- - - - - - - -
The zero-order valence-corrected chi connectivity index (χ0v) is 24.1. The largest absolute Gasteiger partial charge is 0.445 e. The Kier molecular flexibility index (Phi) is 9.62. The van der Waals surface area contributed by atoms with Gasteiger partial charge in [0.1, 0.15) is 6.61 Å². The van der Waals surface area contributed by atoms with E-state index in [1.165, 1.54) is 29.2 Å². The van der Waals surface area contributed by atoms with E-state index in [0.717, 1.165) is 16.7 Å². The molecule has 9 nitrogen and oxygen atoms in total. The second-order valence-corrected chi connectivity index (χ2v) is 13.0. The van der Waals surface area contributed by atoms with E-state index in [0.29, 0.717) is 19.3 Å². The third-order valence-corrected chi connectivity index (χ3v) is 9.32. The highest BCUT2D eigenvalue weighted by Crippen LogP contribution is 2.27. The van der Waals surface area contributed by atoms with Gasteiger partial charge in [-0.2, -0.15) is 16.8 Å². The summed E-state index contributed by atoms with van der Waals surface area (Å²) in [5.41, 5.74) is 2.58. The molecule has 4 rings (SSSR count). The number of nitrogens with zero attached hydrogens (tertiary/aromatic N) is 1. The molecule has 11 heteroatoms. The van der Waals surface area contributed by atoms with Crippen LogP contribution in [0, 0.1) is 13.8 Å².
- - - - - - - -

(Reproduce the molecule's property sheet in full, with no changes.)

The zero-order valence-corrected chi connectivity index (χ0v) is 24.1. The largest absolute Gasteiger partial charge is 0.445 e. The Kier molecular flexibility index (Phi) is 9.62. The van der Waals surface area contributed by atoms with Gasteiger partial charge in [0.1, 0.15) is 6.61 Å². The van der Waals surface area contributed by atoms with E-state index in [1.165, 1.54) is 29.2 Å². The van der Waals surface area contributed by atoms with E-state index in [0.717, 1.165) is 16.7 Å². The molecule has 9 nitrogen and oxygen atoms in total. The second-order valence-corrected chi connectivity index (χ2v) is 13.0. The van der Waals surface area contributed by atoms with E-state index in [0.29, 0.717) is 19.3 Å². The third-order valence-corrected chi connectivity index (χ3v) is 9.32. The highest BCUT2D eigenvalue weighted by Crippen LogP contribution is 2.27. The van der Waals surface area contributed by atoms with Gasteiger partial charge in [-0.2, -0.15) is 16.8 Å². The summed E-state index contributed by atoms with van der Waals surface area (Å²) in [5.41, 5.74) is 2.58. The molecule has 4 rings (SSSR count). The number of nitrogens with zero attached hydrogens (tertiary/aromatic N) is 1. The molecule has 11 heteroatoms. The van der Waals surface area contributed by atoms with Crippen LogP contribution in [0, 0.1) is 13.8 Å².